Quaaneiruh Goodwyn was the mother of a 5-month-old boy. She started her own clothing line. She rapped. She sang. She was the glue that held together a group of friends from Newton South High School, six years after they graduated.
Goodwyn, 24, was killed in a triple shooting Sunday night while making a music video on Geneva Avenue in Dorchester, according to friends and Boston police.
“I’m heartbroken because I’ll never meet someone like Quaaneiruh again. She was really a once-in-a-lifetime experience,” said Alyssia Davis, who met Goodwyn when they were in eighth grade in Newton’s public schools. “Her smile is contagious. Her laugh is contagious ... She’s caring. She cried when I cried and have no idea why I’m crying. Supportive.”
Davis said she considered Goodwyn one of her best friends and knows that many others feel the same.
“I’m telling you, maybe 10 people will tell you that Quaaneiruh was their best friend,” she said. “She had a good heart, a good soul.”
Davis said Goodwyn kept a group of about 10 Newton South graduates together in person and over social media. “She was our glue,” Davis said.
Middle school was also when Cecelia Spangenberg met Goodwyn. Shortly after Spangenberg moved to Newton, Goodwyn stood up for her during rough early days at the Brown Middle School.
“She had stuck up for me when I had been bullied my second week in a new school, calling out the girl in the lunchroom,” Spangenberg said by e-mail. “I’ll always remember the kindness and comfort she showed me.”
Like Davis, Spangenberg grew close to Goodwyn during high school. Goodwyn and many of her friends graduated in 2016.
“She was an absolute firecracker that literally everyone loved being around,” Spangenberg said. “I don’t recall her having any problems with anybody or ever hearing a bad word about her come out of anyone’s mouth.”
Spangenberg was deeply upset by Goodwyn’s death, not only because she had lost a friend, but because of who Goodwyn was and who she had become.
“Everyone needs to know that she is the last person I would ever expect to be in a situation to have her life taken in such a cold and evil way,” she said. “Out of ALL people it would never be her.”
Goodwyn’s family could not be reached for comment. She was from Mattapan, police said.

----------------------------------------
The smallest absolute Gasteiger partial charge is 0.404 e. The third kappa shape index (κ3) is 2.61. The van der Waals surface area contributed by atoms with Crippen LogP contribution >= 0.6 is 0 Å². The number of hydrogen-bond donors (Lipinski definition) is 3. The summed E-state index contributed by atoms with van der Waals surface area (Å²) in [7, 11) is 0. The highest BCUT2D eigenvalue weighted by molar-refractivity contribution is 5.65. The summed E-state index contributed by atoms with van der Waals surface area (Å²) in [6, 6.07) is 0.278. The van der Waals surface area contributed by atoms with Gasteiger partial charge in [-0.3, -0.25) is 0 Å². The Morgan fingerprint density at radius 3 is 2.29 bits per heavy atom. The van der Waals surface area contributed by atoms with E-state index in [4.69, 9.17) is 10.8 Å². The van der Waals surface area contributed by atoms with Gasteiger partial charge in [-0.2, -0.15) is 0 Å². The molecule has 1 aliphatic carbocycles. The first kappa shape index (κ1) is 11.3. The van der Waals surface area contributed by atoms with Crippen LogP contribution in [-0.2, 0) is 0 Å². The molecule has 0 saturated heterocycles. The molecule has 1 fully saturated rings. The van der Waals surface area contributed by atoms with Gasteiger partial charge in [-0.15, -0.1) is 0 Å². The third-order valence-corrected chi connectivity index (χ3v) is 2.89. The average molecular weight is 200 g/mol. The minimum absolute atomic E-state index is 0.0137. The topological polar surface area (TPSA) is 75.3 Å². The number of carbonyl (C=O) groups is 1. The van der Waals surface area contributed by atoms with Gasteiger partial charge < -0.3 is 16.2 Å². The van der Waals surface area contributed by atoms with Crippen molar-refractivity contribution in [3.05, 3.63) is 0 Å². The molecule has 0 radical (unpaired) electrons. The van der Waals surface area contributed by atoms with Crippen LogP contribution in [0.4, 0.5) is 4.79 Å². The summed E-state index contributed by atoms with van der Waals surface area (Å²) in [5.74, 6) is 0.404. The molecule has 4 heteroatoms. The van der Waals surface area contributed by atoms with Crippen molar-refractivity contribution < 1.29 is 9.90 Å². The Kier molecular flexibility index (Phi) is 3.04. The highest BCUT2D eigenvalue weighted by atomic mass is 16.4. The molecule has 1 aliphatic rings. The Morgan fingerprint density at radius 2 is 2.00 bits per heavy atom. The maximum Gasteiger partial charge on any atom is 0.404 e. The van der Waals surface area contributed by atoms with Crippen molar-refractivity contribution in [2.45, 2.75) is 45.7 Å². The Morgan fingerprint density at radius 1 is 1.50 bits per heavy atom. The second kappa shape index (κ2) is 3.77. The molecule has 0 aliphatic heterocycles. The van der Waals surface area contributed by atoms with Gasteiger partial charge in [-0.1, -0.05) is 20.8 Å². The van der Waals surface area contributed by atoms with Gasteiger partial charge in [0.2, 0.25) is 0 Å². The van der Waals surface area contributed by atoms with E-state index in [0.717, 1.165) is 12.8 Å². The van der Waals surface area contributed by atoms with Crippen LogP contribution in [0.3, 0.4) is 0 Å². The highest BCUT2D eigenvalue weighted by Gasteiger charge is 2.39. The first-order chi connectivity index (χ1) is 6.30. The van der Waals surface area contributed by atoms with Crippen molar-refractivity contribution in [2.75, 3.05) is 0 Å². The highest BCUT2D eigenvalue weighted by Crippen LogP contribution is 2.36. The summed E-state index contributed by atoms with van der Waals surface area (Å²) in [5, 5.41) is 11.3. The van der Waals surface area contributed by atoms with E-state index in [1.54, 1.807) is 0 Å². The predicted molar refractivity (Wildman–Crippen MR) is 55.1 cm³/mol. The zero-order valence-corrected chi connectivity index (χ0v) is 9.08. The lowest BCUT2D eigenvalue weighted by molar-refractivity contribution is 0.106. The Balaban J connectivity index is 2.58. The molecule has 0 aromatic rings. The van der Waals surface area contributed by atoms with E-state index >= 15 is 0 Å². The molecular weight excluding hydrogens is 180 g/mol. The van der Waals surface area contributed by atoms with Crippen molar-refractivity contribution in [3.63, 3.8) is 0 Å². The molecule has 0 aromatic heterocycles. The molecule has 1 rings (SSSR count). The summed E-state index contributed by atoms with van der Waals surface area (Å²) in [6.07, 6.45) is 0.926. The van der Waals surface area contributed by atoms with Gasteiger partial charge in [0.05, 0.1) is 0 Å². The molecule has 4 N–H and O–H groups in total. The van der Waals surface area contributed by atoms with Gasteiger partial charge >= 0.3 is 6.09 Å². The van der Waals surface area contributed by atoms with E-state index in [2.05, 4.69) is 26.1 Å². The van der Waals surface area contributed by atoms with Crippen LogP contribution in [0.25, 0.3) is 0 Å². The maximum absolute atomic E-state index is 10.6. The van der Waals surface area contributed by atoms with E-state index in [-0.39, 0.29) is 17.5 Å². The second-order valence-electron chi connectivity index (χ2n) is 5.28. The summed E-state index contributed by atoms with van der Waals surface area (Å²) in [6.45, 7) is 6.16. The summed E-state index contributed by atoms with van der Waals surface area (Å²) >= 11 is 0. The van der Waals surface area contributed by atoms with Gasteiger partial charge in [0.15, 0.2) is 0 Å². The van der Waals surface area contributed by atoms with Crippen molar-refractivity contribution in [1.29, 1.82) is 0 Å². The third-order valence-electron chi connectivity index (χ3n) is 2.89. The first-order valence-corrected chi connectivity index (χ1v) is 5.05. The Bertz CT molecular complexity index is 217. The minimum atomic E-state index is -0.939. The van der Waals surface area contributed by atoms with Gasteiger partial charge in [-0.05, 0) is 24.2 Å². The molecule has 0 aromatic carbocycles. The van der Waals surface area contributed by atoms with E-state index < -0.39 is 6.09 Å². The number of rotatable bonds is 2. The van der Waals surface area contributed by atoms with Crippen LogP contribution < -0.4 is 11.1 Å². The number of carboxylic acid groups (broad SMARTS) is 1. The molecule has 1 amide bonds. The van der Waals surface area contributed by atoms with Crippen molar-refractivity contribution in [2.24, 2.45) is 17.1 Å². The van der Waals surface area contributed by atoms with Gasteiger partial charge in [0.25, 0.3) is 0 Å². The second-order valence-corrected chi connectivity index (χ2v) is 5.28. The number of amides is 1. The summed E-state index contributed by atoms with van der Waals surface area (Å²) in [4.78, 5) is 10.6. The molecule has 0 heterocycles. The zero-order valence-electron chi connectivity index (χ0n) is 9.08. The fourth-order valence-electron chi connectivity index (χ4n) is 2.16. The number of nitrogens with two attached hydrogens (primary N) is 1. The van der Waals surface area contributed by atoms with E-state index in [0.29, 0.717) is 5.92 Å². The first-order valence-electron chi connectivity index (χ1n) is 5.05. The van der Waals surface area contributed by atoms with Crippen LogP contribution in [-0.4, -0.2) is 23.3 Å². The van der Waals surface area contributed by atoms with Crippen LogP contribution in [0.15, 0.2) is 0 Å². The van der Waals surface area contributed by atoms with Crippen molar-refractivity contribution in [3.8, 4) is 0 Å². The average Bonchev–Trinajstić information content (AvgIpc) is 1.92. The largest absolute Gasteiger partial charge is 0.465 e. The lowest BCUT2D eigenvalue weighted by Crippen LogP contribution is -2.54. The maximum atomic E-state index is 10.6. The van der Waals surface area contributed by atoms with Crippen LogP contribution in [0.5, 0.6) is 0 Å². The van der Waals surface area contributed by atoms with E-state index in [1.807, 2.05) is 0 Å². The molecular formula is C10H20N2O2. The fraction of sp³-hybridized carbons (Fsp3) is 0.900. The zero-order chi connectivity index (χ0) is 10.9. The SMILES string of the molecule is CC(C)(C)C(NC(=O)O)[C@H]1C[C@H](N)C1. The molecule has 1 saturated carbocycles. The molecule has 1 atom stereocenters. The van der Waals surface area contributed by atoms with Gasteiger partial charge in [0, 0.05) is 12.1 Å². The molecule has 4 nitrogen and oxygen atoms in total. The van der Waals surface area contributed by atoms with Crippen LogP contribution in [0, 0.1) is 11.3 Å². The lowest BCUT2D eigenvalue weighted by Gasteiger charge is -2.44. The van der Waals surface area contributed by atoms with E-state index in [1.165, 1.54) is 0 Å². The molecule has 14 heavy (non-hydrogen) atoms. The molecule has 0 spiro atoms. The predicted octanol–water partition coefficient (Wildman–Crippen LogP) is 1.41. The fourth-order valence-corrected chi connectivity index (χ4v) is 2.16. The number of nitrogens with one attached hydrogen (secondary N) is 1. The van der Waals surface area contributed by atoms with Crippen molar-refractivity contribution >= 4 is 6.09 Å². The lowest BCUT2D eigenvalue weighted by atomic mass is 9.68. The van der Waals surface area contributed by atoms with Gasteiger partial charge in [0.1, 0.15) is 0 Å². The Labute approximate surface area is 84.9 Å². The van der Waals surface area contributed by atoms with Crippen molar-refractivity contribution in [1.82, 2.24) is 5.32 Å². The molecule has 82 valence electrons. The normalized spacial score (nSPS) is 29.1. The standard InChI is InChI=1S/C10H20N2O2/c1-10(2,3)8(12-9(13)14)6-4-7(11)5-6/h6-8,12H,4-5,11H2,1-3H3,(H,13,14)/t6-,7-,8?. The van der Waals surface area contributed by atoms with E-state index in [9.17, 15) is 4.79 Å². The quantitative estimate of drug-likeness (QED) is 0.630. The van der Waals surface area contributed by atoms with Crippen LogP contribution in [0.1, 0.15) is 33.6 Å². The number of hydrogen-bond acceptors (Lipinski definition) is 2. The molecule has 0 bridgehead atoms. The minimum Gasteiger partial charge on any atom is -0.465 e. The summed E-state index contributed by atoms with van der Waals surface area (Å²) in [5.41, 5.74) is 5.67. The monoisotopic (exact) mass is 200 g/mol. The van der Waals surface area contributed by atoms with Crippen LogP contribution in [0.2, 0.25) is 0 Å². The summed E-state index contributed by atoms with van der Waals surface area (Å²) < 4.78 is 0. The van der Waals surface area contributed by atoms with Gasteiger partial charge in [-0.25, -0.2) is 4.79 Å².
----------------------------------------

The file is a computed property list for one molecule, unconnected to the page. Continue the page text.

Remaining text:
School officials in Newton expressed heartbreak over Goodwyn’s death.
“As a school, we were deeply saddened to learn of the tragic passing of Quaaneiruh Goodwyn, a 2016 graduate of Newton South. Quaaneiruh came back for a visit to South just a few weeks ago and our staff were happy to see her again,” officials said in a statement. “We were so proud of her transition to adulthood and of the way she had made her way in the world following graduation. Our hearts go out to her family during this most difficult time as they deal with the tragic loss of this bright light and promising young woman.”
Two men in their 20s were also injured in the shootings Sunday, which took place outside a convenience store. One of the men sustained serious injuries, police said. Their medical status was not available Wednesday.
Surveillance video from outside the convenience store shows a group of six people standing and talking on a sidewalk in front of the store. At least two members of the group appear to be dancing in the video, which is silent. Suddenly, the group disperses, sprinting away in different directions.
One person jerks to the side as they are running, then falls to the ground and spins. The person crawls to a nearby car, with one leg hanging slack.
No arrests have been made and authorities have not disclosed a motive for the shooting. The investigation by homicide detectives and Suffolk District Attorney Kevin R. Hayden’s office is ongoing.
“I’ve always accepted death. But this hurts,” Davis said. “I think it’s just because of how she died. No one deserves that. She didn’t deserve it. I hope she gets justice. I pray she gets justice.”
The shootings came during a particularly violent stretch in Boston that has seen gunfire and assaults unfold at schools, parks, and city streets.
Last week, two teenage boys were shot in Roxbury, one of them fatally. Rasante T. Osorio, 14, was the third teenager this year to die from gun violence in Boston.
On Oct. 4, an 18-year-old student was shot and wounded by a fellow student following a fight outside the Jeremiah E. Burke High School in Dorchester. The alleged shooter has pleaded not guilty. That shooting came just three weeks after a stabbing inside the high school.
Last week, Jean McGuire, 91, a prominent civil rights leader and education advocate in Boston, was stabbed multiple times as she walked her dog in Franklin Park. She was discharged from a hospital Tuesday.
Jeremiah Manion of the Globe staff contributed to this report.
John R. Ellement can be reached at email@example.com. Follow him on Twitter @JREbosglobe. Jeremy C. Fox can be reached at firstname.lastname@example.org. Follow him on Twitter @jeremycfox.